Staff hired by private or voluntary organisations that win outsourced contracts from local government can be offered inferior terms to those who moved across from councils, the government has confirmed.
Communities secretary Eric Pickles yesterday endorsed plans to scrap the “two-tier code”, leading to fears of a race to the bottom on pay and conditions for staff working in outsourced services.
The two-tier code requires that, when councils outsource functions, private firms must employ new staff on the same terms as the public sector workers who transferred across.
In December last year, cabinet office minister Francis Maude announced his intention to end the two-tier code used in central government, but there has been some confusion as to whether this would extend to local authorities.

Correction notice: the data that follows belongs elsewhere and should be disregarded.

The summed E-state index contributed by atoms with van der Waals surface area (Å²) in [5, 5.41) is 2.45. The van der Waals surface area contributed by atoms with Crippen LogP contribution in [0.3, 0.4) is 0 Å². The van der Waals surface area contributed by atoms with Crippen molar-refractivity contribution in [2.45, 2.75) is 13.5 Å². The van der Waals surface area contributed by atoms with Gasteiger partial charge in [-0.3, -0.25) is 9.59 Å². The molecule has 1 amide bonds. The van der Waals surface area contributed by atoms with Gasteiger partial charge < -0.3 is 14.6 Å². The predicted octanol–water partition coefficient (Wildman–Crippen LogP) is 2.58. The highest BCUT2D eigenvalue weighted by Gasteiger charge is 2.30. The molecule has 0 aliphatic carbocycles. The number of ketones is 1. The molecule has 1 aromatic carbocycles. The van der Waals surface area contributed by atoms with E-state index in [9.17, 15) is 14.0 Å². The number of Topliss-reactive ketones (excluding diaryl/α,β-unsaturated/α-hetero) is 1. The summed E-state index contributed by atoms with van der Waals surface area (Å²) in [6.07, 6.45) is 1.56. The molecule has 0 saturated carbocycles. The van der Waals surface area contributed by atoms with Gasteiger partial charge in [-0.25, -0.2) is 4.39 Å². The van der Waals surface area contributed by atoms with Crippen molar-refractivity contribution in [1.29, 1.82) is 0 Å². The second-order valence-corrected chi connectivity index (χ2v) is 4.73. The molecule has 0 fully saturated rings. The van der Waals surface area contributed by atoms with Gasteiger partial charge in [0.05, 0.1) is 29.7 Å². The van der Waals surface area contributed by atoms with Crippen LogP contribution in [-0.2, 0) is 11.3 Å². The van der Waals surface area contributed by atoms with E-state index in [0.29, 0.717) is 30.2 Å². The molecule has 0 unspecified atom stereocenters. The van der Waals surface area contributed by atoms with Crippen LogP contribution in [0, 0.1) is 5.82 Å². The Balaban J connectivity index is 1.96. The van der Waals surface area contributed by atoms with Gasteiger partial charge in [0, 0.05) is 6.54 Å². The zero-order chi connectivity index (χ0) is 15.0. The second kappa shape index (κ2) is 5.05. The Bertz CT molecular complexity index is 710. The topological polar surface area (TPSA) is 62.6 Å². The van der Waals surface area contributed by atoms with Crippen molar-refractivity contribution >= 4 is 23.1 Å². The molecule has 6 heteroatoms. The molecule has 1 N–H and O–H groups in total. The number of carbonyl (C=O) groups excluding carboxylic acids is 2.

However, in a speech to the Confederation of British Industry yesterday, Pickles confirmed that it would.
Pickles said: “I can reveal today I am actively considering scrapping the so-called local authority two-tier code introduced by the office of the [former] deputy prime minister.
“It has increased the cost to the taxpayer of providing public services, and is actively discouraging the creation of new jobs by private firms.”
The plans could have a major impact on social workers as more councils outsource services to arm’s-length, private sector and voluntary sector organisations.
The announcement angered unions officials, who saw it as an attack on low paid staff.
Dave Prentis, general secretary of Unison, said: “By scrapping [the two-tier code], Eric Pickles is getting rid of vital protection for mainly low paid, women workers; particularly cleaners, home carers, and catering workers.
“Private firms taking over public contracts will now be free to start a race to the bottom on pay and terms and conditions, in these already low-wage occupations.”
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